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Topic # 24857 5-Aug-2008 09:10
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OK... me again! Sealed

Ok, car buying...

I've just been having a discussion with my wife about car buying in NZ... it's a good 10 years or so since she bought a car, so, to be fair she's just going on what she knew back then...

"New Zealand New" ???, Ok, so i understand that this is a car that was first registered in NZ, and has been there since... but there seems to be a price difference between NZ new and Import cars.... and also a bit of a stigma with ones that aren't ?

Is buying an import car at all risky ? If you stick to the brands that the cars are pretty much identical between NZ and Japan (so parts are the same etc ?)

Thoughts / Advice ?

Cheers ! :)

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  Reply # 154200 5-Aug-2008 09:17
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Sorry this doesnt answer your question however this site is fantastic when you come to look for a car, www.carfax.co.nz

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  Reply # 154207 5-Aug-2008 09:39
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NZ new is low risk.

Imports from places such as singapore or malaysia, even if 2 years old, will tend not to last as long as the climate there is terrible on cars.

If you know what to look for imports are fine, but a lot of them are crash repaired


 
 
 
 


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  Reply # 154244 5-Aug-2008 11:15
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Another issue with imported cars is that they may be fitted with equipment which is non-standard or different to cars assembled for the NZ market.  Getting spare parts can, in some circumstances be quite difficult or take a long time.  Having said that, if you see something you like, get it appraised by someone who knows what they're on about.

Is buying an import car at all risky?

Buying any car can be risky.  My parents brought a Jap import Mazda 323 sedan a few years ago.  Has a 1.8 litre engine instead of the 1.6 and it goes great.  I know a few other people that have brought import cars as well and had no problems.  I think it all comes down to doing your homework on the vehicle.

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  Reply # 154245 5-Aug-2008 11:19
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Also the reliability of what is actually recorded as the milage may vary signifantly on a "used import"

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  Reply # 154285 5-Aug-2008 12:50
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slyguy: Is buying an import car at all risky ? If you stick to the brands that the cars are pretty much identical between NZ and Japan (so parts are the same etc ?)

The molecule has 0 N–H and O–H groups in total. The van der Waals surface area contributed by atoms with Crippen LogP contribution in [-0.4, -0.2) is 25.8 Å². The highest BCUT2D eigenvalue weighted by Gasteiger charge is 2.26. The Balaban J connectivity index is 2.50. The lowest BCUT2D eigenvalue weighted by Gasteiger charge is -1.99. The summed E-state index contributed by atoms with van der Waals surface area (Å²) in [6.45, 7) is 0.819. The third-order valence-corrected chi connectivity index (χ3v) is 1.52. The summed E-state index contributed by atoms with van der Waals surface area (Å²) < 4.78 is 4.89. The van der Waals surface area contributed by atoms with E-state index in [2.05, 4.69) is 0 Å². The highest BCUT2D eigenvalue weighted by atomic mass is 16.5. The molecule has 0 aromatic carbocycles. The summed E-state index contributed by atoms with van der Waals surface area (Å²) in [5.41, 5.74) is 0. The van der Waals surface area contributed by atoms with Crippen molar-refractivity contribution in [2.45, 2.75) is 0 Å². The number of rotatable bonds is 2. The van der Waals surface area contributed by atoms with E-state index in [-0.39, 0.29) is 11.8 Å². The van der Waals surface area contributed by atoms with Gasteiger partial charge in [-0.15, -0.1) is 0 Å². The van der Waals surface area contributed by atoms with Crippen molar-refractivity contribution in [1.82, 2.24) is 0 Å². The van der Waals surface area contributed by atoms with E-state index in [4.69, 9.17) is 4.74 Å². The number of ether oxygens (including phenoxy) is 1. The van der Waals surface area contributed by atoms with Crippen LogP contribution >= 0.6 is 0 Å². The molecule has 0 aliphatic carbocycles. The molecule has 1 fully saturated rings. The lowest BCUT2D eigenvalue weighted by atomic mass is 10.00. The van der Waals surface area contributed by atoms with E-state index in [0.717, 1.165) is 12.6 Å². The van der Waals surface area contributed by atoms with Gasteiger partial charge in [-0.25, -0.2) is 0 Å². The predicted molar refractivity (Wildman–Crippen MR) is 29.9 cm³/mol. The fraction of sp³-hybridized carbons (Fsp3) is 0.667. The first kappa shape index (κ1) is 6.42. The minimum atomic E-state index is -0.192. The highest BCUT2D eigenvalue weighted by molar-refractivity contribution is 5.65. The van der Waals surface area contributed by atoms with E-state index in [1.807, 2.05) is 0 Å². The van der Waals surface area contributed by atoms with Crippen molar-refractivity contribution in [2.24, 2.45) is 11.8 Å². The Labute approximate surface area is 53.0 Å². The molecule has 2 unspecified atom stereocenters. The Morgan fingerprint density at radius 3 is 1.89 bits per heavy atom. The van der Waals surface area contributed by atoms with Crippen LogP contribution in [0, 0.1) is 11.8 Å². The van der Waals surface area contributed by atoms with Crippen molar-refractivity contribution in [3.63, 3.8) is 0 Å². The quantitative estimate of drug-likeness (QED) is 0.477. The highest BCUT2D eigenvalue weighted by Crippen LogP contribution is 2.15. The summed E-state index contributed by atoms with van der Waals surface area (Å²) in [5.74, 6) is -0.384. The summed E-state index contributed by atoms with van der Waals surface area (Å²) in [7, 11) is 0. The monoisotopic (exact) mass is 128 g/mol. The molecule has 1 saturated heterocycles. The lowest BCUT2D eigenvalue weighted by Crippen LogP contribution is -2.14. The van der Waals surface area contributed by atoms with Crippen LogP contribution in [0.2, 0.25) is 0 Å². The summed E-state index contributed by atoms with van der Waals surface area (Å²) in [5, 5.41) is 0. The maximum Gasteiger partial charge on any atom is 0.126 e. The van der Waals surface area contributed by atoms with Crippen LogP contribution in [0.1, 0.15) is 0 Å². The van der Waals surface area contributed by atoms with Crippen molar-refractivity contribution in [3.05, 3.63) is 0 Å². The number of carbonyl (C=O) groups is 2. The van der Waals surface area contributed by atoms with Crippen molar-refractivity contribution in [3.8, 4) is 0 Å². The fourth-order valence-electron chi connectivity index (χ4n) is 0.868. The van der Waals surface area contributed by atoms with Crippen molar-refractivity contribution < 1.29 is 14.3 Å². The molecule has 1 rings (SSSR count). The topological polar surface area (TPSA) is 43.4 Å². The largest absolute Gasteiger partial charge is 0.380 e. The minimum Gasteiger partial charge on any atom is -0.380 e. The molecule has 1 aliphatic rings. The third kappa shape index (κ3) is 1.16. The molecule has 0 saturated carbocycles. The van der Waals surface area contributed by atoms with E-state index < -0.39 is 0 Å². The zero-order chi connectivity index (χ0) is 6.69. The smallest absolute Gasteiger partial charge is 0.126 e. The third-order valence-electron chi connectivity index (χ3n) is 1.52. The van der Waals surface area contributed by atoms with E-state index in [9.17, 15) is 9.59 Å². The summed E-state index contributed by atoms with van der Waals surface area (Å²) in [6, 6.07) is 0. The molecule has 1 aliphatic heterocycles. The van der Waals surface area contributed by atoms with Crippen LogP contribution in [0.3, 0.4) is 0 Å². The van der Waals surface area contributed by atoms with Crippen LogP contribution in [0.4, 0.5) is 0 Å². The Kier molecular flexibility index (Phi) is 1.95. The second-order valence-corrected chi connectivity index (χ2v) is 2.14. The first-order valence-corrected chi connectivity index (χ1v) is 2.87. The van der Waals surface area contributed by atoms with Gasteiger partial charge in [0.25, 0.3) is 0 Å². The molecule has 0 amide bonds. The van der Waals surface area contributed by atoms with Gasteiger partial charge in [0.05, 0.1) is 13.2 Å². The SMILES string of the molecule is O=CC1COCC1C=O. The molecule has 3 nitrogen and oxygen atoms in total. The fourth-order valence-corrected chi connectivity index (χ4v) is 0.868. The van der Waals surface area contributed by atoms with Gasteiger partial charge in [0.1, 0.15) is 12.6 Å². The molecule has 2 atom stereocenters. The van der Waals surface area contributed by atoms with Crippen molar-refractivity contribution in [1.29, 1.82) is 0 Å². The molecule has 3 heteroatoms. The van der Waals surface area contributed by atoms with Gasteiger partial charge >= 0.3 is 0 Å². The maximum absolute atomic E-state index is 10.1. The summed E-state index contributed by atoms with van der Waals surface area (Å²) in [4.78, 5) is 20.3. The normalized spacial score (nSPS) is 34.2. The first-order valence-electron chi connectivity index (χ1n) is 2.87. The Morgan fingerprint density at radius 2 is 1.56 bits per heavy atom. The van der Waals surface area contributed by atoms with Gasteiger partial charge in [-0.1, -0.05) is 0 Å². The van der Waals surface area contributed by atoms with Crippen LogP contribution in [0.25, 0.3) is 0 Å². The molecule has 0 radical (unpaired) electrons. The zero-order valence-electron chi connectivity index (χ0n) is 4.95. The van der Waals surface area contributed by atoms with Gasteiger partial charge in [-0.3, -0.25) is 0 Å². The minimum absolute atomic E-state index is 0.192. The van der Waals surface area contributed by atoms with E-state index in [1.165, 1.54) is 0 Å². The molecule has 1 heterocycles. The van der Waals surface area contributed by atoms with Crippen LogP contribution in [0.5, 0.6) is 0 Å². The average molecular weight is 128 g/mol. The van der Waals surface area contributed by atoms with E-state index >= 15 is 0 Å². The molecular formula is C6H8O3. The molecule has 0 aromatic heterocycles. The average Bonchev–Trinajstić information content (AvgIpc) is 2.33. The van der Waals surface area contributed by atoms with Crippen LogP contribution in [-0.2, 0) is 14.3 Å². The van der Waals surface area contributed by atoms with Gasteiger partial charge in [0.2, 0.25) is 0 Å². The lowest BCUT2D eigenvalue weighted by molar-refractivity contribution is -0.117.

I bought an imported car straight from a dealer at the end of last year and (touch wood) haven't had any issues.  I did get an AA check to make sure everything was sound.  Also pays to keep up with regular services to extend the performance and lifetime of your car.

On a side note, with gas prices as they are, you may be better to go for scooter - nothing like $20 to fill up! Cool


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  Reply # 154314 5-Aug-2008 14:07
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Toyota Signature Class is a nice compromise. You pay a premium over a standard import but get the support of Toyota and a very tidy car. (Toyota import them themselves then give them a spruce up and sell with a warranty etc)



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Geek


  Reply # 154356 5-Aug-2008 15:42
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nate: On a side note, with gas prices as they are, you may be better to go for scooter - nothing like $20 to fill up! Cool


I actually looked in to this... so that i could commute in to CBD direct, and not have to worry so much about parking etc... or even use it as a method to get to the nearest train station... However, it seems that you guys have got quite a process to allow me to ride a bike of pretty much any kind over there, what with Learner, then restricted etc.. If I understand correctly, i'd be looking at a 50cc bike to start with, after taking a small test, and i'm 100KG..... so can't see that mix going too well :)


Thanks for the Advice on NZ New.... So, the mrs wasn't talking complete crap after all, thanks for clearing that up !!! :)

Does anyone one know of any good cheap reliable dealers in Auckland area then, either for NZ New or Import (i figure if you are more careful about the dealer, you've got more backup if it does go wrong too ?)

Possible Cars on my list are

Honda Accord
Mazda 6
That kinda thing, and around the <$15k mark



I must say, these forums are providing a fantastic resource for information for me... so cheers guys, i really appreciate the help !!!

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  Reply # 154374 5-Aug-2008 16:43
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scottjpalmer: Toyota Signature Class is a nice compromise. You pay a premium over a standard import but get the support of Toyota and a very tidy car. (Toyota import them themselves then give them a spruce up and sell with a warranty etc)


... then bang on the personalised plate of a particular Kiwi band you've been stalking? Cool

Sorry slyguy, completely OT, but had to be done.

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  Reply # 154379 5-Aug-2008 16:48
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Other good resource for getting an idea on the price of cars in NZ is TradeMe http://www.trademe.co.nz/Browse/Motors/Cars.aspx

Obviously it's a case of buyer-beware, but it does give you an idea of what sort of price to pay when you go to the dealer.


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  Reply # 154401 5-Aug-2008 17:41
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right here's the deal: it's all about risk of repair and overall cost when you buy a car

Imports and NZ New
- insurance
- wear and tear (if not new) eg 4 farmer/student owners vs 1x 60yearold woman owner
- performance
- fuel consumption
- depreciation eg ford focus (huge) vs honda jazz (much less so)
- etc etc

NZ New
- generally parts are readily available - pricing depends on make/model: a honda accord L front headlight costs $1200
- apparently NZ road conditions are more easy on the car. apparently jap import car travelled 100,000k = 160,000k on NZ roads- how true? who knows!!!
- higher resale value in an appreciating economy (in a recession everything is bad so choose carefully)
- in some models more highly equipped eg subaru legacy gt here comes with heated leather seats (etcetcetcetcetc) whereas a jap legacy gt is actually quite barebone in comparison
- generally easy to get a history on the car

Import
- surprisingly jap cars are fitted with very weird tendered parts even if from factory, and looking for an anomaly diamante ball joint can mean importing it via a specialised supplier and costs a bomb as i've found out